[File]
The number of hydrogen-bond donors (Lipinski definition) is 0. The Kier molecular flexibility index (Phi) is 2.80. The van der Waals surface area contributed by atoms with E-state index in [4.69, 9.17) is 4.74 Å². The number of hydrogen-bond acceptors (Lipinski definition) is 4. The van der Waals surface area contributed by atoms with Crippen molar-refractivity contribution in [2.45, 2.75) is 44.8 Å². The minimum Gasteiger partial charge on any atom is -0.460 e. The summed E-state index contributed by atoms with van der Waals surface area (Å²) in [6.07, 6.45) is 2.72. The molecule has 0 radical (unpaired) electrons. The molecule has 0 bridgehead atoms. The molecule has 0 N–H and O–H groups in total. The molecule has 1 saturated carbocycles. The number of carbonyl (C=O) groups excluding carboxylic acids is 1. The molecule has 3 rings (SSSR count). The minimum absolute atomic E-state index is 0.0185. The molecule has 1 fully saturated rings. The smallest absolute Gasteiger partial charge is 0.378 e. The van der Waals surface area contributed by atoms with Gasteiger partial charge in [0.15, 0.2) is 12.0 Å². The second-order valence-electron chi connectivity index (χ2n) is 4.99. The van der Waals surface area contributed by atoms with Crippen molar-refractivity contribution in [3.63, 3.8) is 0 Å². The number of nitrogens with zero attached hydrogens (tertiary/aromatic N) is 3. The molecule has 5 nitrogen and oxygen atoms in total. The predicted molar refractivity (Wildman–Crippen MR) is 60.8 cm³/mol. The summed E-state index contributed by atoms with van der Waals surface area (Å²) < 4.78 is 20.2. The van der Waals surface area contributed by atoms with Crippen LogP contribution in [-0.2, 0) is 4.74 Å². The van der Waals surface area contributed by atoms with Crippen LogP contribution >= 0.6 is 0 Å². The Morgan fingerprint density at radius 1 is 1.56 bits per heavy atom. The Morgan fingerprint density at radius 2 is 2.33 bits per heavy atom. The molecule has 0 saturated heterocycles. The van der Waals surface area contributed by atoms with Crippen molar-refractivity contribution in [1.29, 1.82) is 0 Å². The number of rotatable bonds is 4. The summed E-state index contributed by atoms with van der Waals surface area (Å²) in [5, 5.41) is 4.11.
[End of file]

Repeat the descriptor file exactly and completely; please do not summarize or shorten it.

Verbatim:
The number of hydrogen-bond donors (Lipinski definition) is 0. The Kier molecular flexibility index (Phi) is 2.80. The van der Waals surface area contributed by atoms with E-state index in [4.69, 9.17) is 4.74 Å². The number of hydrogen-bond acceptors (Lipinski definition) is 4. The van der Waals surface area contributed by atoms with Crippen molar-refractivity contribution in [2.45, 2.75) is 44.8 Å². The minimum Gasteiger partial charge on any atom is -0.460 e. The summed E-state index contributed by atoms with van der Waals surface area (Å²) in [6.07, 6.45) is 2.72. The molecule has 0 radical (unpaired) electrons. The molecule has 0 bridgehead atoms. The molecule has 0 N–H and O–H groups in total. The molecule has 1 saturated carbocycles. The number of carbonyl (C=O) groups excluding carboxylic acids is 1. The molecule has 3 rings (SSSR count). The minimum absolute atomic E-state index is 0.0185. The molecule has 1 fully saturated rings. The smallest absolute Gasteiger partial charge is 0.378 e. The van der Waals surface area contributed by atoms with Gasteiger partial charge in [0.15, 0.2) is 12.0 Å². The second-order valence-electron chi connectivity index (χ2n) is 4.99. The van der Waals surface area contributed by atoms with Crippen molar-refractivity contribution in [3.63, 3.8) is 0 Å². The number of nitrogens with zero attached hydrogens (tertiary/aromatic N) is 3. The molecule has 5 nitrogen and oxygen atoms in total. The predicted molar refractivity (Wildman–Crippen MR) is 60.8 cm³/mol. The summed E-state index contributed by atoms with van der Waals surface area (Å²) < 4.78 is 20.2. The van der Waals surface area contributed by atoms with Crippen LogP contribution in [-0.2, 0) is 4.74 Å². The van der Waals surface area contributed by atoms with Crippen LogP contribution >= 0.6 is 0 Å². The Morgan fingerprint density at radius 1 is 1.56 bits per heavy atom. The Morgan fingerprint density at radius 2 is 2.33 bits per heavy atom. The molecule has 0 saturated heterocycles. The van der Waals surface area contributed by atoms with Crippen molar-refractivity contribution in [1.29, 1.82) is 0 Å². The number of rotatable bonds is 4. The summed E-state index contributed by atoms with van der Waals surface area (Å²) in [5, 5.41) is 4.11.